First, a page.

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How 'Fiscal Cliff” Would Impact Economy

 December 02, 2012 09:16 PM

(By Mani) The term "fiscal cliff" has weighed on the stock market for the past few days. President Barack Obama has pushed for higher taxes on wealthy Americans to address the "fiscal cliff" of roughly $600 billion in spending cuts and tax increases that could hit economic growth.

Included in the fiscal cliff debate are the following tax provisions as summarized by the Congressional Research Service:

• Bush-era tax cuts reduced income taxes through lower across-the-board rates, reduced the marriage penalty, repealed limitations on personal exemptions and itemized deductions, expanded refundable credits, and modified education tax incentives. In addition, the Bush-era tax cuts reduced estate taxes by increasing the amount of an estate exempt from taxation and by lowering the estate tax rate.

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• The patch for the Alternative Minimum Tax, or AMT, which increased the amount of income that is exempt from the AMT, and allows certain personal credits against the AMT that prevents an estimated 26 million additional taxpayers from being subject to the AMT.

• Tax credits and deductions (known as tax "extenders") that affect individuals, businesses, charitable giving, energy, community development, and disaster relief.

In addition to the expiring tax provisions above, $1.2 trillion in automatic cuts to federal spending (known as sequestration) over the next 10 years would go into effect per the Budget Control Act of 2011.

"In the event that Congress and the president allow current law to go into effect next year, the result would be a recession beginning in early 2013. We now expect that going over the fiscal cliff would result in economic growth for 2013 declining 0.2 percent for the year, as a technical recession would begin in the first quarter of 2013 and likely extend through the third quarter of 2013," Wells Fargo economist John Silvia wrote in a note to clients.

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Consumer demand could slow immediately after going over the fiscal cliff as a result of the large increase in taxes, dramatically reducing after-tax income. In addition, business spending and thus employment growth would grind to a halt as businesses brace for a recession.

The sharp pullback in consumer spending in the first quarter would result in positive inventory building, which would have the effect of reducing the drag on second-quarter growth.

Over the entire 2013 period, government spending cuts would sharply subtract from headline GDP growth as the federal government would pare back spending and budget pressures could re-emerge at the state and local level from reduced sales and income tax collections and cuts to federal grant programs.

While the most severe effects from the fiscal cliff would be realized in 2013, there would be some spillover effects into early 2014, especially from cuts to government spending.

"Currently, our forecast for economic growth in the fourth quarter of 2013 is for 2.2 percent annualized growth," Silvia said.

The Budget Control Act (BCA) will impose automatic spending cuts to defense spending totaling $24 billion for 2013. Due to the extent to which defense spending contributes directly and indirectly through other industries, notably manufacturing, to the economy, the reduction of such spending could have large ripple effects.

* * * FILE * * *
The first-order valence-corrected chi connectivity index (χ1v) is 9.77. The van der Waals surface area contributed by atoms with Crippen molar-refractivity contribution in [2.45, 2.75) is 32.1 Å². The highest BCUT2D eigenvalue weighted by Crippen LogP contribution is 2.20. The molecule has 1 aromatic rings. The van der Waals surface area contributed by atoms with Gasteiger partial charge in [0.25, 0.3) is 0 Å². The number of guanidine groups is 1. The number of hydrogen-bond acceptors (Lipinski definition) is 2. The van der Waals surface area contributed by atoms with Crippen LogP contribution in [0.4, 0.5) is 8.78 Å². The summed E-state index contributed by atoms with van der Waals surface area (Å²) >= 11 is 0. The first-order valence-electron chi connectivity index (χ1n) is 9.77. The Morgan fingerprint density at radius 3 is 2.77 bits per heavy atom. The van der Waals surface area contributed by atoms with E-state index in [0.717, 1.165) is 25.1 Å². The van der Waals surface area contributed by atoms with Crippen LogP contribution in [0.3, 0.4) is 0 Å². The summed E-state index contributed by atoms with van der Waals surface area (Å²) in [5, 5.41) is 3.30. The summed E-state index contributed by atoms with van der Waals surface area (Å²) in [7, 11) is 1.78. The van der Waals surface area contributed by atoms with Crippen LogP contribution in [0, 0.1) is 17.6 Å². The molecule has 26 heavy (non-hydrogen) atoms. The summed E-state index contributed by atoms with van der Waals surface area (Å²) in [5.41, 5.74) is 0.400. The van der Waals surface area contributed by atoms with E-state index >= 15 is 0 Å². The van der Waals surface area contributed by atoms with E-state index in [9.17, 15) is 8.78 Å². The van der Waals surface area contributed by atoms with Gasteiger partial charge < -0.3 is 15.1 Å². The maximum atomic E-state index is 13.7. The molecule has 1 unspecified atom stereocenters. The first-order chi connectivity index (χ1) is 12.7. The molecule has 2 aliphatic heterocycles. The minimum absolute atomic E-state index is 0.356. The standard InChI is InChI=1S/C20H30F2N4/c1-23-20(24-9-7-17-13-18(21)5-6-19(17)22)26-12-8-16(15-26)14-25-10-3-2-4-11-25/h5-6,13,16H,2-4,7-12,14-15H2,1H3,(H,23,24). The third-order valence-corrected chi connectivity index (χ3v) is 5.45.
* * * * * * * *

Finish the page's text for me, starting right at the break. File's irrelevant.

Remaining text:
"If policymakers do not eliminate these automatic spending cuts, GDP growth would be further reduced by 0.4 percentage points in the fourth quarter of 2013," Silvia noted.

Similarly, maintaining the automatic reductions to non-defense spending as specified in the BCA along with Medicare's payment rate for physicians could subtract an additional 0.4 percentage point from real GDP in the fourth quarter.

Therefore, eliminating the automatic spending cuts, both discretionary and non-discretionary that were imposed by the BCA provides 0.8 percentage points to economic growth in the last quarter of next year.

Meanwhile, the tax provisions enacted over the past decade, including the ones that were originally set to expire in 2011, helped pad the wallets of consumers during the recovery. Consumer spending accounts for around 70 percent of GDP, therefore, at a time when the economy is struggling to gain momentum such relief on the consumer supports economic growth.

"If policymakers were to eliminate most expiring tax provisions, excluding the payroll tax relief that has been in effect since January 2011, and furthermore, decide not to index the Alternative Minimum Tax for inflation, such measures would detract 1.4 percentage points from real GDP growth in the fourth quarter of next year," Silvia said.

"Moreover, if we wish not to extend tax breaks for higher income individuals, the economy will still receive a 1.3 percentage point hit to economic growth," he added.

Maintaining the existing law, where all of the tax cuts expire and the sequestration goes into effect, would have a significant impact on economic growth, bringing the estimated 2.2 percent baseline economic growth rate for the fourth quarter of 2013 to an abysmal 0.0 percent rate.

The severity of this outcome re-enforces the need for policymakers on both sides of the aisle to step up and make tough decisions about the future of tax policy and federal spending, especially spending on entitlement programs.

"The faster Congress and the administration address these challenges the sooner the U.S. economy can begin to slowly return to trend growth," Silvia noted.



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